Ch 222 - M02_PETR4521_10_SE_C02.QXD 8:06 PM Page 55 2ND...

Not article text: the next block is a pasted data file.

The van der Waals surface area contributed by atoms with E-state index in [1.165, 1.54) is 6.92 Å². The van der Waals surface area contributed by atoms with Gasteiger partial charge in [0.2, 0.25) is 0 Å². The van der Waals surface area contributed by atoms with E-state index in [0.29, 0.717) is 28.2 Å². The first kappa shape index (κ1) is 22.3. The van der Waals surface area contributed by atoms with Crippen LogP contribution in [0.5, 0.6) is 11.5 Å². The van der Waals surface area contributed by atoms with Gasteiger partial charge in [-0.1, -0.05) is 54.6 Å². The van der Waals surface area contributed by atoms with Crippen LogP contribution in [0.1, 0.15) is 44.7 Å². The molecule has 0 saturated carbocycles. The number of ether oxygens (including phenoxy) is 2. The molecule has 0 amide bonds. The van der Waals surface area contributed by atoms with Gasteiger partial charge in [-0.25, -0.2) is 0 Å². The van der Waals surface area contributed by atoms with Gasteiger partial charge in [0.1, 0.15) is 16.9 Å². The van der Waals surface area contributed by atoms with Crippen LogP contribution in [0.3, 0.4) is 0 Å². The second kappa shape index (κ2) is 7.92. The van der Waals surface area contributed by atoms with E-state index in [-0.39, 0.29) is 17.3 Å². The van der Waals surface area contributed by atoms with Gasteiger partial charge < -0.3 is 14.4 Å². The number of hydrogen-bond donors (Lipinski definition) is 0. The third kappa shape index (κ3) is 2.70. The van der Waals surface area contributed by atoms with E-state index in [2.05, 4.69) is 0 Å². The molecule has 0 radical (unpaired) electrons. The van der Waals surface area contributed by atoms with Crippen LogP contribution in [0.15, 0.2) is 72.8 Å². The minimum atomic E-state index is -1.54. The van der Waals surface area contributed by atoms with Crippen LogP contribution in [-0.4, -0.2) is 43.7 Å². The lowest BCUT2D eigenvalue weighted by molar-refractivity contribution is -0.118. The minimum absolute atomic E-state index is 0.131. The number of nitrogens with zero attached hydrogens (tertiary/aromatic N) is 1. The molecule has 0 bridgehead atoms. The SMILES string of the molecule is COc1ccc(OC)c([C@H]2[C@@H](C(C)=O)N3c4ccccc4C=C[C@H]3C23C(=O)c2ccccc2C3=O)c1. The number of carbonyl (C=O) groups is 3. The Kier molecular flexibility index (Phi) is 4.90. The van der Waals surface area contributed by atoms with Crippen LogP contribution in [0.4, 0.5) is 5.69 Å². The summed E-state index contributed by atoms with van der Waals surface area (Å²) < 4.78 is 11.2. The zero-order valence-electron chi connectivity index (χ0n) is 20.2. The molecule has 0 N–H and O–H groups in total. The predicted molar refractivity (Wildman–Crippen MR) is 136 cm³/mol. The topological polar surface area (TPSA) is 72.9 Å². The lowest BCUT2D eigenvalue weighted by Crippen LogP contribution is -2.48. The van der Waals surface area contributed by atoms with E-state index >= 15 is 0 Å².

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2-7 The Concept of the Mole and the Avogadro Constant 55 FIGURE 2-16 Distribution of isotopes in four elements (a) There is only one type of fluorine atom, (shown in red). (b) In chlorine, 75.77% of the atoms are (red) and the remainder are (blue). (c) Magnesium has one principal isotope, (red), and two minor ones, (gray) and (blue). (d) Lead has four naturally occurring isotopes: 1.4% (yellow), 24.1% (blue), 22.1% (gray), and 52.4% (red). 208 Pb 207 Pb 206 Pb 204 Pb 26 Mg 25 Mg 24 Mg 37 Cl 35 Cl 19 F (a) 6.02214 ± 10 23 F atoms ² 18.9984 g (c) 6.02214 ± 10 23 Mg atoms ² 24.3050 g (b) 6.02214 ± 10 23 Cl atoms ² 35.4527 g (d) 6.02214 ± 10 23 Pb atoms ² 207.2 g Most elements are composed of mixtures of two or more isotopes so that the atoms in a sample of the element are not all of the same mass but are present in their naturally occurring proportions. Thus, in one mole of carbon, most of the atoms are carbon-12, but some are carbon-13. In one mole of oxygen, most of the atoms are oxygen-16, but some are oxygen-17 and some are oxygen-18. As a result, The Avogadro constant was purposely chosen so that the mass of one mole of
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